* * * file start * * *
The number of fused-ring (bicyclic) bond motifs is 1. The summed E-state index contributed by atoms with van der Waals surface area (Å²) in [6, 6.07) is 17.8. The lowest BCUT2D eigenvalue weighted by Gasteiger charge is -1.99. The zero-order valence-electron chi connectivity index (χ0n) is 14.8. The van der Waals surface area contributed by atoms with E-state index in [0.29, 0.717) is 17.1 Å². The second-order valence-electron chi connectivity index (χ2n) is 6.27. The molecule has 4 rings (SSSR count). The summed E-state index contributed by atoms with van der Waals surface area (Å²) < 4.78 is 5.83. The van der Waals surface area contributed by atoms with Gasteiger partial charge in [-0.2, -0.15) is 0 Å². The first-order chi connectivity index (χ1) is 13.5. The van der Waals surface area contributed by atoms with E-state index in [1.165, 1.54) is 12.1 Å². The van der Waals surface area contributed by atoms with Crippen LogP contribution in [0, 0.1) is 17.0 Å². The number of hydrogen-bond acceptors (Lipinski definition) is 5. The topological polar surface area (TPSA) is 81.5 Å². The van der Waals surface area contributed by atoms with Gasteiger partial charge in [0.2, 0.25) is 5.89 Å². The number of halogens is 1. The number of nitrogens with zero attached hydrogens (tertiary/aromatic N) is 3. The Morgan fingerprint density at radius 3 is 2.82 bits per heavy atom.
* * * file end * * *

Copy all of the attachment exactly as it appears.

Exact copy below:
The number of fused-ring (bicyclic) bond motifs is 1. The summed E-state index contributed by atoms with van der Waals surface area (Å²) in [6, 6.07) is 17.8. The lowest BCUT2D eigenvalue weighted by Gasteiger charge is -1.99. The zero-order valence-electron chi connectivity index (χ0n) is 14.8. The van der Waals surface area contributed by atoms with E-state index in [0.29, 0.717) is 17.1 Å². The second-order valence-electron chi connectivity index (χ2n) is 6.27. The molecule has 4 rings (SSSR count). The summed E-state index contributed by atoms with van der Waals surface area (Å²) < 4.78 is 5.83. The van der Waals surface area contributed by atoms with Gasteiger partial charge in [-0.2, -0.15) is 0 Å². The first-order chi connectivity index (χ1) is 13.5. The van der Waals surface area contributed by atoms with E-state index in [1.165, 1.54) is 12.1 Å². The van der Waals surface area contributed by atoms with Crippen LogP contribution in [0, 0.1) is 17.0 Å². The number of hydrogen-bond acceptors (Lipinski definition) is 5. The topological polar surface area (TPSA) is 81.5 Å². The van der Waals surface area contributed by atoms with Gasteiger partial charge in [0.2, 0.25) is 5.89 Å². The number of halogens is 1. The number of nitrogens with zero attached hydrogens (tertiary/aromatic N) is 3. The Morgan fingerprint density at radius 3 is 2.82 bits per heavy atom.